How to stop the European chafer beetle from destroying your lawn
Is this “monster” living in your backyard? The odds are high if you notice crows or skunks digging up the grass. The European chafer beetle is a new pest in B.C. and is spreading fast in Vancouver, Burnaby, New Westminster, Coquitlam, North Delta, and Richmond.
European chafer completes its life cycle in one year. Adults emerge in late May to early July, fly to nearby trees to mate, and each female deposits about 50 eggs below the soil, which hatch in mid July. The larvae (grubs) have C-shaped bodies and feed on turf roots all fall. During winter they dig down for periods of freezing conditions, and resume feeding in spring until April when they become pupae. Adults are tan colored and do not cause any damage.
Homeowners should mow at five to eight centimetres high during adult activity period, as egg-laying female beetles do not prefer taller turf. To inspect your lawn, cut several test sections 12 inches square and look for white grubs. If you count five or more grubs, control is warranted. Healthy, well-maintained turf can withstand low levels of grub feeding. Although digging by birds, skunks, and raccoons damages turf, it also helps decrease the pest populations.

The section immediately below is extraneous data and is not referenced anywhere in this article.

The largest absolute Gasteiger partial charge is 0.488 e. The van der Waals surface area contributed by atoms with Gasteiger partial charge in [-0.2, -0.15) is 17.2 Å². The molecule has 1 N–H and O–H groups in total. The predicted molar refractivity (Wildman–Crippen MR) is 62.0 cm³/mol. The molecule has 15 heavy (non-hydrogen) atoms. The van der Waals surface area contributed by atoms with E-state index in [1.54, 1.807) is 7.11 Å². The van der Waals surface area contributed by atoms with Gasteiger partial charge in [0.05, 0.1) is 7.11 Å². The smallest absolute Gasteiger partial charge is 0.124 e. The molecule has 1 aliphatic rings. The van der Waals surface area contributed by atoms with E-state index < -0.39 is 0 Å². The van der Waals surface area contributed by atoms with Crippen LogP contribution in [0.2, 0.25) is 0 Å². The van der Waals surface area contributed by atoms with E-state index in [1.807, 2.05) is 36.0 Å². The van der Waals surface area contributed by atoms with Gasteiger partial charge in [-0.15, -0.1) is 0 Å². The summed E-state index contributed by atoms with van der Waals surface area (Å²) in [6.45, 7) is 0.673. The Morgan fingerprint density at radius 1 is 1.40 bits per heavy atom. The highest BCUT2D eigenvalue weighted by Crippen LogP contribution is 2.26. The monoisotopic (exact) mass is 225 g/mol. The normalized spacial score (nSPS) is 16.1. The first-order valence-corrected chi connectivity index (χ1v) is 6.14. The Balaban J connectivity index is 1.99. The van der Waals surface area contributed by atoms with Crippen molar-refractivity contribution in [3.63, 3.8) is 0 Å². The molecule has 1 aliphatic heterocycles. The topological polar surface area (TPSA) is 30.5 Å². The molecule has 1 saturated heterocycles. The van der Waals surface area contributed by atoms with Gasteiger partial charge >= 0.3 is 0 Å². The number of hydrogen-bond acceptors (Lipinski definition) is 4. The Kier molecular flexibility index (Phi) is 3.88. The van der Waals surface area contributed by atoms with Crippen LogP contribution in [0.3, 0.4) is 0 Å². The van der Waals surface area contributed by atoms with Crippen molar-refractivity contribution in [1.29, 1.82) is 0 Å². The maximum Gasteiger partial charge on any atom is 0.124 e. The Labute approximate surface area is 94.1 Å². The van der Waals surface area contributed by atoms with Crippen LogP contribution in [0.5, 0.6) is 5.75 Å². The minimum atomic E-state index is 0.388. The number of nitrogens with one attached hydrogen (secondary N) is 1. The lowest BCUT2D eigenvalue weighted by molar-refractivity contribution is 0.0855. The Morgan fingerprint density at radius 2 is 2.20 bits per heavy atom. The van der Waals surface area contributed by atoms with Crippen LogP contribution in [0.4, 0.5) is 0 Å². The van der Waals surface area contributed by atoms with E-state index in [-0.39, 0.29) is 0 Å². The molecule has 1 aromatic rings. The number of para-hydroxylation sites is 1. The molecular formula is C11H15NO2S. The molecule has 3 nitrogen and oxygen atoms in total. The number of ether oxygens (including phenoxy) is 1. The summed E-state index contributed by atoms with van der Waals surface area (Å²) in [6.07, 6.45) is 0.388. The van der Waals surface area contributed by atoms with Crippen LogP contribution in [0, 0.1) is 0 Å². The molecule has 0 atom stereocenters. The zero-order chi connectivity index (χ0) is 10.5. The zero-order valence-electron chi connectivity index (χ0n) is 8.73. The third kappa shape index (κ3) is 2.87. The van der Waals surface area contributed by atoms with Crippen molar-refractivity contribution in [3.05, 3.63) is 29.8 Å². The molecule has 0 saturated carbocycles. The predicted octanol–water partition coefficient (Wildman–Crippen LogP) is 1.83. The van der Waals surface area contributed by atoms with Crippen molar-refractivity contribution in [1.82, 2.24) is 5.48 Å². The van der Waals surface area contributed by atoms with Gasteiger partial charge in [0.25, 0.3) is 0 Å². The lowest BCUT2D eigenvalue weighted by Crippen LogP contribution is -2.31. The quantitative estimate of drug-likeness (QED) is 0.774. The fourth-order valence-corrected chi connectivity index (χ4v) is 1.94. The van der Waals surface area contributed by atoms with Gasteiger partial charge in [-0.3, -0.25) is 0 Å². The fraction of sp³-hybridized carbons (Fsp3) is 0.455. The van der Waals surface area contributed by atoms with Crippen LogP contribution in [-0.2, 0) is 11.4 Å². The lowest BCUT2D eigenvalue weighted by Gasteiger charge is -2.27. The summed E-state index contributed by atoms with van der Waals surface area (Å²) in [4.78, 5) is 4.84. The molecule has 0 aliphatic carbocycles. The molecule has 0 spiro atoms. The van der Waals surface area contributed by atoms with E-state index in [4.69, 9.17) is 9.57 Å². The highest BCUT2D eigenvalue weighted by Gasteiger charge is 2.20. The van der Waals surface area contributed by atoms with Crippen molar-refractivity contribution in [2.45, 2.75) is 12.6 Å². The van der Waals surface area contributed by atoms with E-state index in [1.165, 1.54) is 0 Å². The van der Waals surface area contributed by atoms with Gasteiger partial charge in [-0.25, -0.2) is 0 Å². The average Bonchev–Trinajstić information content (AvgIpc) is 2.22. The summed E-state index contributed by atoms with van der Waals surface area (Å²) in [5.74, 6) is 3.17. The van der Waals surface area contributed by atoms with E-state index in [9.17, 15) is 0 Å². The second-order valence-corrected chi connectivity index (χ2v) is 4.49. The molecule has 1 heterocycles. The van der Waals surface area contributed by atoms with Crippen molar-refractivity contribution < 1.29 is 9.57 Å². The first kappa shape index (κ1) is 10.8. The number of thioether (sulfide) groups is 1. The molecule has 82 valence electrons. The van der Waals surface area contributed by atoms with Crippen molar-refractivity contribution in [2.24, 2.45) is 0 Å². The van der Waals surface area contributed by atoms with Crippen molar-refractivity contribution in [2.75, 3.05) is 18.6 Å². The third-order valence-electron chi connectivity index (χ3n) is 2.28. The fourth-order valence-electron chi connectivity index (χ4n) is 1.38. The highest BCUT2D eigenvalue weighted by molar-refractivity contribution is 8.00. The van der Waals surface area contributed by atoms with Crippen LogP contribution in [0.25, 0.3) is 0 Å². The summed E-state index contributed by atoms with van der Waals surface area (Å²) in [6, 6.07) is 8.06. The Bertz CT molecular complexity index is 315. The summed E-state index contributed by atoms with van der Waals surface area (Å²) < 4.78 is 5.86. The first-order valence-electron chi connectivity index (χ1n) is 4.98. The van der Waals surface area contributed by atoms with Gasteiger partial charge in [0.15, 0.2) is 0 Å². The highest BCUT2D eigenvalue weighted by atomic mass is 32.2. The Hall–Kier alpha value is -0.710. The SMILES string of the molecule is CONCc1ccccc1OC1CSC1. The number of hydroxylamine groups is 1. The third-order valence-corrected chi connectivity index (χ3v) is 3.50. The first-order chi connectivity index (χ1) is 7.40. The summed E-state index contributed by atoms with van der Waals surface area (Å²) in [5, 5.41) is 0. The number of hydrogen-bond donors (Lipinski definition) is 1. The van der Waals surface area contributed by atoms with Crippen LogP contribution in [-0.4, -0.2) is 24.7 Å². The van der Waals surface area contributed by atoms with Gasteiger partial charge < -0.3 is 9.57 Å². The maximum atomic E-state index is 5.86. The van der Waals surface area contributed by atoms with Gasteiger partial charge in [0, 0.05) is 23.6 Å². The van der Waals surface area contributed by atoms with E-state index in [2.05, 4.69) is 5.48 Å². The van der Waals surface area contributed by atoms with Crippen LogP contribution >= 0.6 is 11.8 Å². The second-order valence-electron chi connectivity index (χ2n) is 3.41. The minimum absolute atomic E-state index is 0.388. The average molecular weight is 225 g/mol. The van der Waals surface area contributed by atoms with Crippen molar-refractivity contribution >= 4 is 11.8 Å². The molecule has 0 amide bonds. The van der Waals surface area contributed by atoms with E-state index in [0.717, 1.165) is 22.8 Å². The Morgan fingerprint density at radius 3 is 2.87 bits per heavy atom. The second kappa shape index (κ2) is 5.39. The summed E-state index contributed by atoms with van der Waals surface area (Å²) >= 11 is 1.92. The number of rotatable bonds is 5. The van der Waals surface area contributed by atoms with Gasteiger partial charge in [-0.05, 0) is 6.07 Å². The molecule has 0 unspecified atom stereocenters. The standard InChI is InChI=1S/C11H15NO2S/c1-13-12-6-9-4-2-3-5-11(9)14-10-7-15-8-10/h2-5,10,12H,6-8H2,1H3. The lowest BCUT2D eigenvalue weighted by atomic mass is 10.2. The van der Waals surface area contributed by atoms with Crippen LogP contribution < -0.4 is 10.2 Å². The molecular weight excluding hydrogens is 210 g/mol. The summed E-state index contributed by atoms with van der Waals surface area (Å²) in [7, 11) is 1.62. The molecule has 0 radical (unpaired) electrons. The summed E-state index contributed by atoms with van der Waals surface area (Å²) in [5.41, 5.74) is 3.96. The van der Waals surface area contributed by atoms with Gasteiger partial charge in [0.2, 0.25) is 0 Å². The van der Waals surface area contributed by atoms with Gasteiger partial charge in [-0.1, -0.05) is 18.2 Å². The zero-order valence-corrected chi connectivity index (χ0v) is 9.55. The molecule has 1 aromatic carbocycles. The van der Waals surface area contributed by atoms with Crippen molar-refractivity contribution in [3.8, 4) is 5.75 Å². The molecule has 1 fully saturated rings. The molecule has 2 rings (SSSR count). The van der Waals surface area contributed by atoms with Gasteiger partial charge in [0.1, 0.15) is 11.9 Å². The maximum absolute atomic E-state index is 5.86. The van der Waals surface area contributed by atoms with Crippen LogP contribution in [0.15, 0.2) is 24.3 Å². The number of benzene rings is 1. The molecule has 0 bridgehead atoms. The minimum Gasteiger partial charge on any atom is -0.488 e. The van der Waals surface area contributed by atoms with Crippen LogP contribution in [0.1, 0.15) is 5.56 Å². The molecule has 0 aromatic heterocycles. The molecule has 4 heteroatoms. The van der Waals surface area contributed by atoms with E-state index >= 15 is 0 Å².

Bio-pesticides containing “cruiser” nematodes are available for grub control, which work best if applied from late July until September when grubs are relatively small. Research shows that some naturally occurring soil organisms also infect grubs and make them sick, reducing their impact.
Rana Sarfraz is a researcher at UBC who is studying the disease susceptibility of European chafers and is hoping to identify a more effective microbial product for their control.